Nonfiction > Walt Whitman > Prose Works > I. Specimen Days > 221. Cedar-Plums Like—Names
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Walt Whitman (1819–1892).  Prose Works. 1892.
  
I. Specimen Days
221. Cedar-Plums Like—Names
  
        
(Back again in Camden and down in Jersey.)
ONE time I thought of naming this collection “Cedar-Plums Like” (which I still fancy wouldn’t have been a bad name, nor inappropriate.) A melange of loafing, looking, hobbling, sitting, traveling—a little thinking thrown in for salt, but very little—not only summer but all seasons—not only days but nights—some literary meditations—books, authors examined, Carlyle, Poe, Emerson tried, (always under my cedar-tree, in the open air, and never in the library)—mostly the scenes everybody sees, but some of my own caprices, meditations, egotism—truly an open air and mainly summer formation—singly, or in clusters—wild and free and somewhat acrid—indeed more like cedar-plums than you might guess at first glance.
   1
  But do you know what they are? (To city man, or some sweet parlor lady, I now talk.) As you go along roads, or barrens, or across country, anywhere through these States, middle, eastern, western, or southern, you will see, certain seasons of the year, the thick woolly tufts of the cedar mottled with bunches of china-blue berries, about as big as fox-grapes. But first a special word for the tree itself: everybody knows that the cedar is a healthy, cheap, democratic wood, streak’d red and white—an evergreen—that it is not a cultivated tree—that it keeps away moths—that it grows inland or seaboard, all climates, hot or cold, any soil—in fact rather prefers sand and bleak side spots—content if the plough, the fertilizer and the trimming-axe, will but keep away and let it alone. After a long rain, when everything looks bright, often have I stopt in my wood-saunters, south or north, or far west, to take in its dusky green, wash’d clean and sweet, and speck’d copiously with its fruit of clear, hardy blue. The wood of the cedar is of use—but what profit on earth are those sprigs of acrid plums? A question impossible to answer satisfactorily. True, some of the herb doctors give them for stomachic affections, but the remedy is as bad as the disease. Then in my rambles down in Camden country I once found an old crazy woman gathering the clusters with zeal and joy. She show’d, as I was told afterward, a sort of infatuation for them, and every year placed and kept profuse bunches high and low about her room. They had a strange charm on her uneasy head, and effected docility and peace. (She was harmless, and lived near by with her well-off married daughter.) Whether there is any connection between those bunches, and being out of one’s wits, I cannot say, but I myself entertain a weakness for them. Indeed, I love the cedar, anyhow—its naked ruggedness, its just palpable odor, (so different from the perfumer’s best,) its silence, its equable acceptance of winter’s cold and summer’s heat, of rain or drouth—its shelter to me from those, at times—its associations—(well, I never could explain why I love anybody, or anything.) The service I now specially owe to the cedar is, while I cast around for a name for my proposed collection, hesitating, puzzled—after rejecting a long, long string, I lift my eyes, and lo! the very term I want. At any rate, I go no further—I tire in the search. I take what some invisible kind spirit has put before me. Besides, who shall say there is not affinity enough between (at least the bundle of sticks that produced) many of these pieces, or granulations, and those blue berries? their uselessness growing wild—a certain aroma of Nature I would so like to have in my pages—the thin soil whence they come—their content in being let alone—their stolid and deaf repugnance to answering questions, (this latter the nearest, dearest trait affinity of all.)   2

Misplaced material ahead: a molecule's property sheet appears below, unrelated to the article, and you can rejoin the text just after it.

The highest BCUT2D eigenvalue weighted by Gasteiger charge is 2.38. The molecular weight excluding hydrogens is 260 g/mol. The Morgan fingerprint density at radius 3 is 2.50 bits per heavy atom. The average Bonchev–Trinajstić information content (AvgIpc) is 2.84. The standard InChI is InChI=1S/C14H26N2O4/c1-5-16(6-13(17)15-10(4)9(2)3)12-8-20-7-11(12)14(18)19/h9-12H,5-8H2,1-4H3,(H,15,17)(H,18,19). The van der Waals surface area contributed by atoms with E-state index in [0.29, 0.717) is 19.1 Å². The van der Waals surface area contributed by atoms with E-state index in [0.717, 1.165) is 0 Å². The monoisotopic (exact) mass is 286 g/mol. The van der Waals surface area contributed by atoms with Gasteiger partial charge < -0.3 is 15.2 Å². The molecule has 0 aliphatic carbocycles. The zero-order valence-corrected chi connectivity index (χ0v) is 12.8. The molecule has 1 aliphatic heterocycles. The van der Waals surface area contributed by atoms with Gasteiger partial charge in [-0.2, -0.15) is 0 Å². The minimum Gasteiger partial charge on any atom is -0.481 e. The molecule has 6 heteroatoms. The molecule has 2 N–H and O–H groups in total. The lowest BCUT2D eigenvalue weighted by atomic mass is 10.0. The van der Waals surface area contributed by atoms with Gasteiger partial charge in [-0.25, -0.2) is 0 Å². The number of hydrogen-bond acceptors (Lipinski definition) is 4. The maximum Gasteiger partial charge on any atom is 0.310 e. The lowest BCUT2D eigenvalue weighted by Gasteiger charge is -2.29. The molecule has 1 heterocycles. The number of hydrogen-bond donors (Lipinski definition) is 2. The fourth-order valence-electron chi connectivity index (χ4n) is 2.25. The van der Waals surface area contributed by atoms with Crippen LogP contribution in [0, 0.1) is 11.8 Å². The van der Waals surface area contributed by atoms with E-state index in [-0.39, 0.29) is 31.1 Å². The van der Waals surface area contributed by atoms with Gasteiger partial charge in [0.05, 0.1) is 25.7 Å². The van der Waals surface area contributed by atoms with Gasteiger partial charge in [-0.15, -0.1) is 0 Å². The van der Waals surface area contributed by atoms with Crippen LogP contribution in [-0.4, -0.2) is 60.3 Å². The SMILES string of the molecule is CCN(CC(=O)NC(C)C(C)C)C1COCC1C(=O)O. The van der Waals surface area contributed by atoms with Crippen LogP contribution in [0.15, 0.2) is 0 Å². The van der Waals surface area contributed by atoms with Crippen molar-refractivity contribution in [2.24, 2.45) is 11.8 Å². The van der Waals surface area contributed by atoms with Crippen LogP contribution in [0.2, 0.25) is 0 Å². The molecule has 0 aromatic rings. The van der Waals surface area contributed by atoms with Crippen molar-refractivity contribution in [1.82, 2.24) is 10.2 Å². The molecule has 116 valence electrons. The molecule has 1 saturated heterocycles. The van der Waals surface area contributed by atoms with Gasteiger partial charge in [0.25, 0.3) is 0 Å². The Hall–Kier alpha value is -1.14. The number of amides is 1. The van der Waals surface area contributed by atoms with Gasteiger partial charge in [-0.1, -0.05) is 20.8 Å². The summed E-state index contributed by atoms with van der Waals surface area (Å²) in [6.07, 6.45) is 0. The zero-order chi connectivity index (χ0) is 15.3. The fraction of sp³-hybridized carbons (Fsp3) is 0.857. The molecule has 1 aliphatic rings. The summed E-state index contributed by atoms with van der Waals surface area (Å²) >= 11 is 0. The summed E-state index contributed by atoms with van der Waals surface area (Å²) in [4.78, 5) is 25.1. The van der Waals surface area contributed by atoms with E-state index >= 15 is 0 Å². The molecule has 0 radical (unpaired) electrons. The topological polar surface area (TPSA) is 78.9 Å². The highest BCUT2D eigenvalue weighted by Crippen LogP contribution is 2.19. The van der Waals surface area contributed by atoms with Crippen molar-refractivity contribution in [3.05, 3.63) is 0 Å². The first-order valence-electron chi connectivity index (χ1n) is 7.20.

Then reader dear, in conclusion, as to the point of the name for the present collection, let us be satisfied to have a name—something to identify and bind it together, to concrete all its vegetable, mineral, personal memoranda, abrupt raids of criticism, crude gossip of philosophy, varied sands and clumps—without bothering ourselves because certain pages do not present themselves to you or me as coming under their own name with entire fitness or amiability. (It is a profound, vexatious, never-explicable matter—this of names. I have been exercised deeply about it my whole life.) 1   3
  After all of which the name “Cedar-Plums Like” got its nose put out of joint; but I cannot afford to throw away what I pencill’d down the lane there, under the shelter of my old friend, one warm October noon. Besides, it wouldn’t be civil to the cedar tree.   4


Note 1.  In the pocket of my receptacle-book I find a list of suggested and rejected names for this volume, or parts of it—such as the following:
        As the wild bee hums in May,
& August mulleins grow,
& Winter snow-flakes fall,
& stars in the sky roll round.
Away from Books—away from Art,
Now for the Day and Night—the lesson done,
Now for the Sun and Stars.
Notes of a half-Paralytic,
As Voices in the Dusk, from Speakers far or hid,
Week in and Week out,
Embers of Ending Days,
Autochthons.….Embryons,
Ducks and Drakes,
Wing-and-Wing,
Flood Tide and Ebb,
Notes and Recallés,
Gossip at Early Candle-light,
Only Mulleins and Bumble-Bees,
Echoes and Escapades,
Pond-Babble.….Tête-a-Têtes,
Such as I.….Evening Dews,
Echoes of a Life in the 19th Century in the New World,
Notes after Writing a Book,
Far and Near at 63,
Flanges of Fifty Years,
Drifts and Cumulus,
Abandons.….Hurry Notes,
Maize-Tassels.….Kindlings,
A Life-Mosaic.….Native Moments,
Fore and Aft.….Vestibules,
Types and Semi-Tones,
Scintilla at 60 and after,
Oddments.….Sand-Drifts,
Sands on the Shores of 64,
Again and Again.
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